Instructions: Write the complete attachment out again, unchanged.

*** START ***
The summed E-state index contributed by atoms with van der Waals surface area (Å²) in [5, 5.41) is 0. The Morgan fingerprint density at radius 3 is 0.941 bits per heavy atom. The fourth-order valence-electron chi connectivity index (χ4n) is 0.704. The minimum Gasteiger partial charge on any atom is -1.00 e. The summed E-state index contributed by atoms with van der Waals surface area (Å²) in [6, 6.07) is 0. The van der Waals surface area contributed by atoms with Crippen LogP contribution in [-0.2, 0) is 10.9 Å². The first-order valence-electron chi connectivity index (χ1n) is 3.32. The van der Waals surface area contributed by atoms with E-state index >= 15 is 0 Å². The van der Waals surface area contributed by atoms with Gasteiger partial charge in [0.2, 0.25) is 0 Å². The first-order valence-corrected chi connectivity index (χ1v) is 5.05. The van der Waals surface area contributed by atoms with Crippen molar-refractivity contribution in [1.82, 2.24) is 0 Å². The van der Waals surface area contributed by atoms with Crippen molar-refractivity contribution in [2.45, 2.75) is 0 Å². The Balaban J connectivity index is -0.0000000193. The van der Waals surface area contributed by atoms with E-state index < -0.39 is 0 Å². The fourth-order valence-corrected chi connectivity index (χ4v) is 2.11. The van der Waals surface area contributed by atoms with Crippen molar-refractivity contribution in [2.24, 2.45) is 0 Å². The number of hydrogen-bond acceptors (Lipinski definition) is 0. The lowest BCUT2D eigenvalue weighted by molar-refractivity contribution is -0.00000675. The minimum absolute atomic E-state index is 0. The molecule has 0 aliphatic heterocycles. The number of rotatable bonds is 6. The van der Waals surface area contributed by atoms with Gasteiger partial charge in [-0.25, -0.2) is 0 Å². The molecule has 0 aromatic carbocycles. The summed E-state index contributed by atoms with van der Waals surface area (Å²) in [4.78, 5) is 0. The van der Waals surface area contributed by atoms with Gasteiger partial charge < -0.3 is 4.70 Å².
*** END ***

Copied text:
The summed E-state index contributed by atoms with van der Waals surface area (Å²) in [5, 5.41) is 0. The Morgan fingerprint density at radius 3 is 0.941 bits per heavy atom. The fourth-order valence-electron chi connectivity index (χ4n) is 0.704. The minimum Gasteiger partial charge on any atom is -1.00 e. The summed E-state index contributed by atoms with van der Waals surface area (Å²) in [6, 6.07) is 0. The van der Waals surface area contributed by atoms with Crippen LogP contribution in [-0.2, 0) is 10.9 Å². The first-order valence-electron chi connectivity index (χ1n) is 3.32. The van der Waals surface area contributed by atoms with E-state index >= 15 is 0 Å². The van der Waals surface area contributed by atoms with Gasteiger partial charge in [0.2, 0.25) is 0 Å². The first-order valence-corrected chi connectivity index (χ1v) is 5.05. The van der Waals surface area contributed by atoms with Crippen molar-refractivity contribution in [1.82, 2.24) is 0 Å². The van der Waals surface area contributed by atoms with Crippen molar-refractivity contribution in [2.45, 2.75) is 0 Å². The Balaban J connectivity index is -0.0000000193. The van der Waals surface area contributed by atoms with E-state index < -0.39 is 0 Å². The fourth-order valence-corrected chi connectivity index (χ4v) is 2.11. The van der Waals surface area contributed by atoms with Crippen molar-refractivity contribution in [2.24, 2.45) is 0 Å². The number of hydrogen-bond acceptors (Lipinski definition) is 0. The lowest BCUT2D eigenvalue weighted by molar-refractivity contribution is -0.00000675. The minimum absolute atomic E-state index is 0. The molecule has 0 aliphatic heterocycles. The number of rotatable bonds is 6. The van der Waals surface area contributed by atoms with Gasteiger partial charge in [-0.25, -0.2) is 0 Å². The molecule has 0 aromatic carbocycles. The summed E-state index contributed by atoms with van der Waals surface area (Å²) in [4.78, 5) is 0. The van der Waals surface area contributed by atoms with Gasteiger partial charge < -0.3 is 4.70 Å².